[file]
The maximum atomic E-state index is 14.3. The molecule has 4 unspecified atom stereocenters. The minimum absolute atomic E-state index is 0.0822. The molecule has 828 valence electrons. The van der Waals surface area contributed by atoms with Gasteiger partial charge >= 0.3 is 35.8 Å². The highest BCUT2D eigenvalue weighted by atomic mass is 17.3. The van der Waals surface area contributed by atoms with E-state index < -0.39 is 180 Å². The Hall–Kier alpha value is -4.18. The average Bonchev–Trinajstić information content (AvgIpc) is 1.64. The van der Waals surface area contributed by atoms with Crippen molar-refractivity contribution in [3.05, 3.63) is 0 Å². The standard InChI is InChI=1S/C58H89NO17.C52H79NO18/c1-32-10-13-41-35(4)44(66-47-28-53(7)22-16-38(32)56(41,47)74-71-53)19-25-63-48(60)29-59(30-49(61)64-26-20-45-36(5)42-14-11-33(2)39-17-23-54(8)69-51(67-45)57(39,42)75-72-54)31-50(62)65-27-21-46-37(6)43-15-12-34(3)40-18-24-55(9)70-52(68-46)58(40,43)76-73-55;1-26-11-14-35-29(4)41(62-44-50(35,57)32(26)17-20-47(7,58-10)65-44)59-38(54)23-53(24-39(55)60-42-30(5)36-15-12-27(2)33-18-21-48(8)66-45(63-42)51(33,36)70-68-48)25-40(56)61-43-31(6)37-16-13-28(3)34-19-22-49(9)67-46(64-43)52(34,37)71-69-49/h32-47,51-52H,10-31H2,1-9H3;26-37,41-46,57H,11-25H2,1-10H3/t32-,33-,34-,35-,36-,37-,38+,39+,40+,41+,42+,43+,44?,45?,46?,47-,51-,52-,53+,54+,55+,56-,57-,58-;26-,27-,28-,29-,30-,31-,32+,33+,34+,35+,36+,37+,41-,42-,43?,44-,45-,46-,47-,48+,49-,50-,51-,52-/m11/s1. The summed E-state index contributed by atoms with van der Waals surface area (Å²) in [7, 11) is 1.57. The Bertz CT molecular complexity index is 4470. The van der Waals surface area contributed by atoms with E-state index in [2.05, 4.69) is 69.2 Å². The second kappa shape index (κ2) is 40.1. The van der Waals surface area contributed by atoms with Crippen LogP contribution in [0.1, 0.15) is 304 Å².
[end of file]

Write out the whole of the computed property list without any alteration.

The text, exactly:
The maximum atomic E-state index is 14.3. The molecule has 4 unspecified atom stereocenters. The minimum absolute atomic E-state index is 0.0822. The molecule has 828 valence electrons. The van der Waals surface area contributed by atoms with Gasteiger partial charge >= 0.3 is 35.8 Å². The highest BCUT2D eigenvalue weighted by atomic mass is 17.3. The van der Waals surface area contributed by atoms with E-state index < -0.39 is 180 Å². The Hall–Kier alpha value is -4.18. The average Bonchev–Trinajstić information content (AvgIpc) is 1.64. The van der Waals surface area contributed by atoms with Crippen molar-refractivity contribution in [3.05, 3.63) is 0 Å². The standard InChI is InChI=1S/C58H89NO17.C52H79NO18/c1-32-10-13-41-35(4)44(66-47-28-53(7)22-16-38(32)56(41,47)74-71-53)19-25-63-48(60)29-59(30-49(61)64-26-20-45-36(5)42-14-11-33(2)39-17-23-54(8)69-51(67-45)57(39,42)75-72-54)31-50(62)65-27-21-46-37(6)43-15-12-34(3)40-18-24-55(9)70-52(68-46)58(40,43)76-73-55;1-26-11-14-35-29(4)41(62-44-50(35,57)32(26)17-20-47(7,58-10)65-44)59-38(54)23-53(24-39(55)60-42-30(5)36-15-12-27(2)33-18-21-48(8)66-45(63-42)51(33,36)70-68-48)25-40(56)61-43-31(6)37-16-13-28(3)34-19-22-49(9)67-46(64-43)52(34,37)71-69-49/h32-47,51-52H,10-31H2,1-9H3;26-37,41-46,57H,11-25H2,1-10H3/t32-,33-,34-,35-,36-,37-,38+,39+,40+,41+,42+,43+,44?,45?,46?,47-,51-,52-,53+,54+,55+,56-,57-,58-;26-,27-,28-,29-,30-,31-,32+,33+,34+,35+,36+,37+,41-,42-,43?,44-,45-,46-,47-,48+,49-,50-,51-,52-/m11/s1. The summed E-state index contributed by atoms with van der Waals surface area (Å²) in [7, 11) is 1.57. The Bertz CT molecular complexity index is 4470. The van der Waals surface area contributed by atoms with E-state index in [2.05, 4.69) is 69.2 Å². The second kappa shape index (κ2) is 40.1. The van der Waals surface area contributed by atoms with Crippen LogP contribution in [0.1, 0.15) is 304 Å².